What are the real benefits of classifying one thought as positive, and another one as negative? Are negative thoughts less valuable than positive? Of course, they are not. Negative thoughts provide valuable feedback.

Esther Hicks (often referred to as Abraham Hicks), a well-known spiritual teacher, talks about the power of feedback. She uses the following example: “When your gas tank in your car gets low, you don’t cover it up with a smiley face sticker, do you?”

She captures how unproductive it is to cover things up with shallow positivity. Your thoughts give you in-depth insight into your current state of being. They provide valuable feedback.
 

“When your gas tank in your car gets low, you don’t cover it up with a smiley face sticker, do you?” -Esther Hicks

 
Marisa Murgatroyd, the mastermind behind Live Your Message, shares a similar sentiment: “There is no such thing as failure, only feedback.” Likewise, the divide between positive and negative thinking is arbitrary – they both offer feedback.

In his article The Problem With Positive Thinking, Joel Minden, Ph.D., defines a process similar to Abraham’s. He suggests that people aim for “accurate” and “useful” thoughts instead of positive.

With the combined advice of Abraham, Marisa Murgatroyd, and Joel Minden, redefine your definition of positive thinking.
 

3. Binary (Language) is Useful to Computers, Not Humans

Positive thinking sometimes puts people in a “downward-spiraling-duality-trap.” This or that thinking puts thoughts into little boxes that strips them of their complexity, reduced to just one label (positive/negative).
 

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Marisa Murgatroyd has another concept she calls Possibility Thinking. Take your negative/positive thoughts out of that polarizing box and let them roam in the land of possibility.
 

4. Positive Thinking Mistake: “If I Only Think Positivity, My Life Will Be Perfect”

It doesn’t matter how many positive thoughts you think, the ebbs and flows of life will happen. People who have unrealistic expectations try to use positive thinking to shield them from the woes of life.

This is false security. Births, deaths, love, anger, hate – this is the landscape of life – dynamic and beautiful.
 

People who have unrealistic expectations try to use positive thinking to shield them from the woes of life.

 
The point of positive thinking is to prime your mind for a positive attitude, which stimulates optimism and makes it easier to deal with what life brings.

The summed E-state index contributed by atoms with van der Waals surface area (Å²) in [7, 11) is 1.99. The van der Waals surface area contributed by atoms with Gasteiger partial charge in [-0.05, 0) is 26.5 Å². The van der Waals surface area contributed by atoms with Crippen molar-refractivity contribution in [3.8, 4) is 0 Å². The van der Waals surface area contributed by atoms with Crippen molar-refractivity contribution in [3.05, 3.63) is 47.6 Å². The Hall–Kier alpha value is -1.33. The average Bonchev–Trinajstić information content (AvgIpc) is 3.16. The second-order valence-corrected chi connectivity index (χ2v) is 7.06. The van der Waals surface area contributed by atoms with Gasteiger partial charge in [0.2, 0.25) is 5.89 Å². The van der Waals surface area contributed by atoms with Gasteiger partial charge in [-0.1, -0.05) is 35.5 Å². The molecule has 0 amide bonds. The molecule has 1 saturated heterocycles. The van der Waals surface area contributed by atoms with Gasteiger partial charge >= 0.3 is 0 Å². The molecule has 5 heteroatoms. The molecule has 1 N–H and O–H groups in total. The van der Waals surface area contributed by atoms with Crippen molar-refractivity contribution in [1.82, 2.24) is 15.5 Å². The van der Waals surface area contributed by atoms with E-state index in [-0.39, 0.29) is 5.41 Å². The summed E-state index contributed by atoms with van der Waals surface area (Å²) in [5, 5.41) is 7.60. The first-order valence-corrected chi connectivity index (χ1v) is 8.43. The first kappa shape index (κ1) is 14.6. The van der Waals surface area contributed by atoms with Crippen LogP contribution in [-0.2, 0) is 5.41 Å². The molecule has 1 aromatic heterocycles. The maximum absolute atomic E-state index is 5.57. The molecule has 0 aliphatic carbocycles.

Take the Problem With Positive Thinking and Turn It Into Healthy Positivity Instead – Here’s How

 

Lean Towards What Makes You Feel Better and More Inspired

This subtle shift takes the pressure off feeling like every thought has to be prim and proper. You have access to the full spectrum of emotions that exist.

For example, if you are feeling hopeless, which is at the bottom of the emotional spectrum, anger will provide relief because it is a step up the emotional scale.

However, if you tried to move from desperation to appreciation, it would be nearly impossible. It would be like going from $100 in your bank account to $1 million in one thought.
 

Stop Being Prejudice: Appreciate All Your Thoughts

As suggested earlier, appreciate all your thoughts. They are yours, and you think them for a reason. Don’t you appreciate having a range of emotions and thoughts? Doesn’t it make you feel alive?
 

The point of positive thinking is to prime your mind for a positive attitude, which stimulates optimism and makes it easier to deal with what life brings.

 
If you master decoding the reason you are thinking your thoughts, the specifics won’t matter because you will always be empowered to adjust them.
 
 

Positive Thinking Works When You Work It

Positive thinking is a powerful tool that can create real value and support an overall positive disposition. However, just like a hammer or wrench, it has limits to what it can do and is only helpful when the person uses it the right way.

Let positive thinking be one of the many tools you use from your conscious living toolbox.

 

The post Positive Thinking Is NOT Enough – Here’s Why and What to Do Instead appeared first on YogiApproved™.